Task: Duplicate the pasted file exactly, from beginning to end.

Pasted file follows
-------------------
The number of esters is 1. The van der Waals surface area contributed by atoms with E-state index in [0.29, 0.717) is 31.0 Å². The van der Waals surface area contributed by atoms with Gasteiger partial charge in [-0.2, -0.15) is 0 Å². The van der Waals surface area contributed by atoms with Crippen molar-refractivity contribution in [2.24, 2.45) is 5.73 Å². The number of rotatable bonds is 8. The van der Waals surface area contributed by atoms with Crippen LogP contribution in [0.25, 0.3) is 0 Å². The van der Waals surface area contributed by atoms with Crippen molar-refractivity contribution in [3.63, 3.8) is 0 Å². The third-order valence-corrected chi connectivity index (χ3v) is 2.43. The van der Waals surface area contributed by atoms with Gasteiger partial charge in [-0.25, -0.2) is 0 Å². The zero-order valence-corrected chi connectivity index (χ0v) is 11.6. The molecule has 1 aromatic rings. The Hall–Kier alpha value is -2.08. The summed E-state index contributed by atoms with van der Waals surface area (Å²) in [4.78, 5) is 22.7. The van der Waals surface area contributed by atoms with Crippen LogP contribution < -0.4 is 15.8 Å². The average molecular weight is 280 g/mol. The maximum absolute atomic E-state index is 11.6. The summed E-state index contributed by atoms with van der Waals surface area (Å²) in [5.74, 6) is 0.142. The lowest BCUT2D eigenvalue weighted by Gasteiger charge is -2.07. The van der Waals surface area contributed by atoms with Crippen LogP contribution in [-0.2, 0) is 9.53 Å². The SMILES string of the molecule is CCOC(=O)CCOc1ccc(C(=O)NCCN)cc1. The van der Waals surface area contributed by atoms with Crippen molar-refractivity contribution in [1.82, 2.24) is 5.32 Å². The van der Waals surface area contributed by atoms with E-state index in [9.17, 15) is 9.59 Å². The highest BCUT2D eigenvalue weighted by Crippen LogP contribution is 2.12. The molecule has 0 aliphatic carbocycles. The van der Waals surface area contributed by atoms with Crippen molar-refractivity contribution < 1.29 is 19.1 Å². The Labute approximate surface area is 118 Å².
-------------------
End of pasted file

The number of esters is 1. The van der Waals surface area contributed by atoms with E-state index in [0.29, 0.717) is 31.0 Å². The van der Waals surface area contributed by atoms with Gasteiger partial charge in [-0.2, -0.15) is 0 Å². The van der Waals surface area contributed by atoms with Crippen molar-refractivity contribution in [2.24, 2.45) is 5.73 Å². The number of rotatable bonds is 8. The van der Waals surface area contributed by atoms with Crippen LogP contribution in [0.25, 0.3) is 0 Å². The van der Waals surface area contributed by atoms with Crippen molar-refractivity contribution in [3.63, 3.8) is 0 Å². The third-order valence-corrected chi connectivity index (χ3v) is 2.43. The van der Waals surface area contributed by atoms with Gasteiger partial charge in [-0.25, -0.2) is 0 Å². The zero-order valence-corrected chi connectivity index (χ0v) is 11.6. The molecule has 1 aromatic rings. The Hall–Kier alpha value is -2.08. The summed E-state index contributed by atoms with van der Waals surface area (Å²) in [4.78, 5) is 22.7. The van der Waals surface area contributed by atoms with Crippen LogP contribution < -0.4 is 15.8 Å². The average molecular weight is 280 g/mol. The maximum absolute atomic E-state index is 11.6. The summed E-state index contributed by atoms with van der Waals surface area (Å²) in [5.74, 6) is 0.142. The lowest BCUT2D eigenvalue weighted by Gasteiger charge is -2.07. The van der Waals surface area contributed by atoms with Crippen LogP contribution in [-0.2, 0) is 9.53 Å². The SMILES string of the molecule is CCOC(=O)CCOc1ccc(C(=O)NCCN)cc1. The van der Waals surface area contributed by atoms with Crippen molar-refractivity contribution in [1.82, 2.24) is 5.32 Å². The van der Waals surface area contributed by atoms with E-state index in [9.17, 15) is 9.59 Å². The highest BCUT2D eigenvalue weighted by Crippen LogP contribution is 2.12. The molecule has 0 aliphatic carbocycles. The van der Waals surface area contributed by atoms with Crippen molar-refractivity contribution < 1.29 is 19.1 Å². The Labute approximate surface area is 118 Å².